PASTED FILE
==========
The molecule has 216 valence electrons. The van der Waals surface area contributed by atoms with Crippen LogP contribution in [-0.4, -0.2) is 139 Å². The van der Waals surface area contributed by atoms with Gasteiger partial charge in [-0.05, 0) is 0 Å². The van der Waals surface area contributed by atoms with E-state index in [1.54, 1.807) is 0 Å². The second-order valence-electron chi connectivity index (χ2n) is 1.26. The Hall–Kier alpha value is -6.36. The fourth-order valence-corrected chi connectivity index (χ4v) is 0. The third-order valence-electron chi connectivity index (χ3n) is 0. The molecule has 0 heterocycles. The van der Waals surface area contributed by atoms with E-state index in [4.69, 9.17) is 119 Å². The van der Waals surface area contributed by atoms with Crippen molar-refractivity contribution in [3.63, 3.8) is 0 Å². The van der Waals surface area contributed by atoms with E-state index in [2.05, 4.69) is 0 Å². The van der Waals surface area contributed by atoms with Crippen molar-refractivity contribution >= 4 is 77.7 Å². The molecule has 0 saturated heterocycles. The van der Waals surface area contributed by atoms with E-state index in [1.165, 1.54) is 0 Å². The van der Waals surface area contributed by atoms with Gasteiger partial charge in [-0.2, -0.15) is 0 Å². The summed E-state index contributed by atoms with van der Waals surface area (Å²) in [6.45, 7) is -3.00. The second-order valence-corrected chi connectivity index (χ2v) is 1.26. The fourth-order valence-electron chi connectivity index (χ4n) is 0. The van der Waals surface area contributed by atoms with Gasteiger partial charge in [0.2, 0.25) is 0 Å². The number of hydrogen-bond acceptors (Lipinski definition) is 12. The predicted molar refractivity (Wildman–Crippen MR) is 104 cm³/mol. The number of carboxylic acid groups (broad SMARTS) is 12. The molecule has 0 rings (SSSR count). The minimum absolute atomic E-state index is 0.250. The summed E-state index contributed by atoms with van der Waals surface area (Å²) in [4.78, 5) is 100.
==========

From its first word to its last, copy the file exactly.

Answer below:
The molecule has 216 valence electrons. The van der Waals surface area contributed by atoms with Crippen LogP contribution in [-0.4, -0.2) is 139 Å². The van der Waals surface area contributed by atoms with Gasteiger partial charge in [-0.05, 0) is 0 Å². The van der Waals surface area contributed by atoms with E-state index in [1.54, 1.807) is 0 Å². The second-order valence-electron chi connectivity index (χ2n) is 1.26. The Hall–Kier alpha value is -6.36. The fourth-order valence-corrected chi connectivity index (χ4v) is 0. The third-order valence-electron chi connectivity index (χ3n) is 0. The molecule has 0 heterocycles. The van der Waals surface area contributed by atoms with E-state index in [4.69, 9.17) is 119 Å². The van der Waals surface area contributed by atoms with Crippen molar-refractivity contribution in [3.63, 3.8) is 0 Å². The van der Waals surface area contributed by atoms with E-state index in [2.05, 4.69) is 0 Å². The van der Waals surface area contributed by atoms with Crippen molar-refractivity contribution >= 4 is 77.7 Å². The molecule has 0 saturated heterocycles. The van der Waals surface area contributed by atoms with E-state index in [1.165, 1.54) is 0 Å². The van der Waals surface area contributed by atoms with Gasteiger partial charge in [-0.2, -0.15) is 0 Å². The summed E-state index contributed by atoms with van der Waals surface area (Å²) in [6.45, 7) is -3.00. The second-order valence-corrected chi connectivity index (χ2v) is 1.26. The fourth-order valence-electron chi connectivity index (χ4n) is 0. The van der Waals surface area contributed by atoms with Gasteiger partial charge in [0.2, 0.25) is 0 Å². The number of hydrogen-bond acceptors (Lipinski definition) is 12. The predicted molar refractivity (Wildman–Crippen MR) is 104 cm³/mol. The number of carboxylic acid groups (broad SMARTS) is 12. The molecule has 0 rings (SSSR count). The minimum absolute atomic E-state index is 0.250. The summed E-state index contributed by atoms with van der Waals surface area (Å²) in [4.78, 5) is 100.